David Webster, Microsoft

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Crispin’s well-known creative muscle notwithstanding, colleagues laud Webster for his personality and management style—in particular the way he stirs creativity in others. “He has such a genuine quality that you kind of feel comfort. That’s something we don’t put enough stock in—the people in the room who are calming,” says Rob Reilly, partner and co-CCO at Crispin. “The pressure at Microsoft is pretty massive. But David’s that voice in the room that continues to bring ideas and smart thinking in a way that’s easy for everyone.”

“He’s got one of the most brilliant, strategic minds I’ve ever come across, and he’s an incredible orator, too,” adds Mich Mathews, svp of Microsoft’s central marketing group. “David has this ability to persuade you of a viewpoint, [then] some kind of magic kicks in. And his command of the English language is profound.”

And, as though the kind of motivating and communicating innate to Webster’s job were not difficult enough in an organization as large as Microsoft, consider that he works from the other side of the continent—out of his home in Connecticut. Webster was able to cement personal relationships at the company by first working at the mother ship for seven years before relocating. It’s a testament to the esteem his colleagues have for him that a 3,000-mile distance is not an impediment to the work. In fact, Webster says it’s actually an advantage. A country’s worth of distance, he says, allows him to take a more dispassionate view of Microsoft’s products and those of its competitors. (It also allows him to spend more time with JWT in New York, which handles the advertising for Microsoft’s search engine, Bing.)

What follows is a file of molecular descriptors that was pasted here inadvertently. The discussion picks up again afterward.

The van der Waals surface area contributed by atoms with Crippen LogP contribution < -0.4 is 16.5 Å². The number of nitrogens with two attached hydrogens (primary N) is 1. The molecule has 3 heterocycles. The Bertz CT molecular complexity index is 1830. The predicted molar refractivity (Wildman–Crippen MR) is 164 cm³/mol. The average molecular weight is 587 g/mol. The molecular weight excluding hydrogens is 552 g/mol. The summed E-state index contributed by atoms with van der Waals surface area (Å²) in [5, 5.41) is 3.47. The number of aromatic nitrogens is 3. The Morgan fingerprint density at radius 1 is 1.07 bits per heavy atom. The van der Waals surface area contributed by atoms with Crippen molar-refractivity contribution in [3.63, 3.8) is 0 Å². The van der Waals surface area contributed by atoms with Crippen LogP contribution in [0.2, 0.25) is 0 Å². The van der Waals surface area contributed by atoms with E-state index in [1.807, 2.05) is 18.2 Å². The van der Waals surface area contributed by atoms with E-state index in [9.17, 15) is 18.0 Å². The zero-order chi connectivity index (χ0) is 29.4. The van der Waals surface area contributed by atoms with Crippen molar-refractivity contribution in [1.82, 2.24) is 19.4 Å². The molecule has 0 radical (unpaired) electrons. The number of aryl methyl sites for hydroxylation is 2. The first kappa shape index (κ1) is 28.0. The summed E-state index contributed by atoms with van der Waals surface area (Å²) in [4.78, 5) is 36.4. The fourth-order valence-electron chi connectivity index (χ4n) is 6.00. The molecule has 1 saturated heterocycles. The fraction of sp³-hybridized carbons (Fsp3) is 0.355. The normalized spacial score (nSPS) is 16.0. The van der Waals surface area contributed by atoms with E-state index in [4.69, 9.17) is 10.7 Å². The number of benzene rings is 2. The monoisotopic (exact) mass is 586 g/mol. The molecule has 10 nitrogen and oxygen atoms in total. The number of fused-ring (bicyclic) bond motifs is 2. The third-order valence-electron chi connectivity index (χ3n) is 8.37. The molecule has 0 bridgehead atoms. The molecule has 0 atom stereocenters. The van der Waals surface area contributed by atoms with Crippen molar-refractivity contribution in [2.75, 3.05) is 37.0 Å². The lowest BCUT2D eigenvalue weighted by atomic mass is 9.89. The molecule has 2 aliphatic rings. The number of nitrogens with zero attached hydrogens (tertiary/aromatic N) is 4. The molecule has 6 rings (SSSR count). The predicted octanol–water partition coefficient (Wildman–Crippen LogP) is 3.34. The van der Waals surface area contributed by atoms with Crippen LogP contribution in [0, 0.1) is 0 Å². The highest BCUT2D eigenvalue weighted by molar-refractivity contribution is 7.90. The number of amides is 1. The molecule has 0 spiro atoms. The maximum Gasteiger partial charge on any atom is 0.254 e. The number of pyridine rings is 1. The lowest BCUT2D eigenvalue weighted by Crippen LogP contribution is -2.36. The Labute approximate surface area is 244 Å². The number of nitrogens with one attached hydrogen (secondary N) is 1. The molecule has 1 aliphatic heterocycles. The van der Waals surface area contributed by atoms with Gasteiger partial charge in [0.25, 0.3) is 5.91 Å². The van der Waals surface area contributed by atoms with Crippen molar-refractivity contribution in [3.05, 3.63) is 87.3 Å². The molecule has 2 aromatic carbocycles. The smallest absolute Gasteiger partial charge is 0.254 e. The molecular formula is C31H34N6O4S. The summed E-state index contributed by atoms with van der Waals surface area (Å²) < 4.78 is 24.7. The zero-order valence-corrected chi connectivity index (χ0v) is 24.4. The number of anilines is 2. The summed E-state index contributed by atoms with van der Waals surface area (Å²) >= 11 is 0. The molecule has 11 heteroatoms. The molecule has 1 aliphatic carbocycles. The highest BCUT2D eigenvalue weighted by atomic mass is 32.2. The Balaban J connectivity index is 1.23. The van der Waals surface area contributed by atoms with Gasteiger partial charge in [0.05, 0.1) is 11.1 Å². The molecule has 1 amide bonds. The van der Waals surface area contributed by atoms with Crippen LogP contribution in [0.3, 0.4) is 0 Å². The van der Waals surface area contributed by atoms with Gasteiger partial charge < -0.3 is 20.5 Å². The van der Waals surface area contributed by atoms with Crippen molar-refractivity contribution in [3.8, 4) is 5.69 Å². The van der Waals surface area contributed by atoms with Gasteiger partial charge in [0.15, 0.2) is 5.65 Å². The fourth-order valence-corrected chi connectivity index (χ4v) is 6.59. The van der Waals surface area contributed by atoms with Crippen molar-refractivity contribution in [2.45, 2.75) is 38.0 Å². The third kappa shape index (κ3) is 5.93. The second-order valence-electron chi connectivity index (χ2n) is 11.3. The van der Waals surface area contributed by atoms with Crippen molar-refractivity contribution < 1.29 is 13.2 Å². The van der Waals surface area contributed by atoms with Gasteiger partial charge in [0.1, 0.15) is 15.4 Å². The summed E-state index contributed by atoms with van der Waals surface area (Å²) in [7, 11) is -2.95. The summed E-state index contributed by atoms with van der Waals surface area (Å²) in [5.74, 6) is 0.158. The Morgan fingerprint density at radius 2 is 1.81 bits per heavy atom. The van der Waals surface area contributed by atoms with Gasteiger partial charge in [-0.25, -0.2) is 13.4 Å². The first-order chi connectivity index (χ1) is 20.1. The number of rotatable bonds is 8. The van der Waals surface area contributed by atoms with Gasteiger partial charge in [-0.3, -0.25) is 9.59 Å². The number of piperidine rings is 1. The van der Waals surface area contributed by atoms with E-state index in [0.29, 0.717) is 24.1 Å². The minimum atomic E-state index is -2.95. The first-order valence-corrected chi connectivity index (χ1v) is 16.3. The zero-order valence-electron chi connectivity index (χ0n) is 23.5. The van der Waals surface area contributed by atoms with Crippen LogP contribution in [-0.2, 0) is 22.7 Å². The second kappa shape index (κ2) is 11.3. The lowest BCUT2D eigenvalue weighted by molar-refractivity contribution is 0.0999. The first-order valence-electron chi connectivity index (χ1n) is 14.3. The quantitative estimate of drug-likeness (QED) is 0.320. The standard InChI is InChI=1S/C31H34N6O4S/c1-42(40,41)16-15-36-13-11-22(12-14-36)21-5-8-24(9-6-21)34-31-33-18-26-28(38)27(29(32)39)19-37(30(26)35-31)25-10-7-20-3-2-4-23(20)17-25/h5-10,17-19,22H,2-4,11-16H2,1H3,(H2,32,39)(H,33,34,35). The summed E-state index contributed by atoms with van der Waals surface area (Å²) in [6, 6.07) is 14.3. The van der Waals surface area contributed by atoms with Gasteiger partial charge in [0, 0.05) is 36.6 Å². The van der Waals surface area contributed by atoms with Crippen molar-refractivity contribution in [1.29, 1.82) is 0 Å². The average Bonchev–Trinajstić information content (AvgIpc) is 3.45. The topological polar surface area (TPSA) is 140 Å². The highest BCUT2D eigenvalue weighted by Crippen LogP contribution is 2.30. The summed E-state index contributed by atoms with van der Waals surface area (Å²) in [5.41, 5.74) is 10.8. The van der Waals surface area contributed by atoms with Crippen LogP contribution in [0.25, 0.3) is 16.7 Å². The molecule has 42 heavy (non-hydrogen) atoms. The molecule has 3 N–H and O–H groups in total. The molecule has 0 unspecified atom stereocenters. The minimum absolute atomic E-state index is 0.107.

Webster’s biggest challenge today, he notes, is the marketing plan for the new Windows Phone that’s coming out this fall. “We’ve been in the phone space with Windows Mobile for six or seven years,” Webster says. “But we took the hard decision to completely reset that platform and come out with a completely new product.”

He notes the bombastic, fiercely competitive nature of the mobile market, and how Windows will need to make a unique case. But “I’m really excited about what we’ve come up with creatively there. You’ll have to wait and see in the coming months how it all plays together,” he says. It seems a pretty good bet that it’ll play just fine.


The Gentleman Starts His Engine
David Webster divides the products he markets at Microsoft into two categories, incumbents and challengers. And while Windows falls in the incumbent category, one of the biggest challengers he’s worked on of late is Bing—the search engine aiming a punch at the 800-lb. gorilla of the search market, Google.

To say that Webster had hands-on involvement in Bing would be an understatement; he was, in fact, a key voice in coming up with the product’s name. “It was really intense,” Webster says of the early days of the campaign, a $80-$100 million effort helmed by JWT. “We weren’t going to get another chance at this,” he says. “It was very much a measure-twice-and-cut-once kind of moment.”

Aware of the general perception that many people already consider Google to be reasonably good, Webster and JWT elected to take aim at search engines in general—specifically, the fact that most searches produce what JWT spots later termed “search overload,” or endless screeds of information that have little or nothing to do what the user’s actually looking for. Darkly humorous ads pointed out this kind of information gridlock (one of them showing everyday people attempting to have ordinary conversations but spitting out psychotic-like streams of facts instead), and introduced Bing as “the first-ever decision engine.”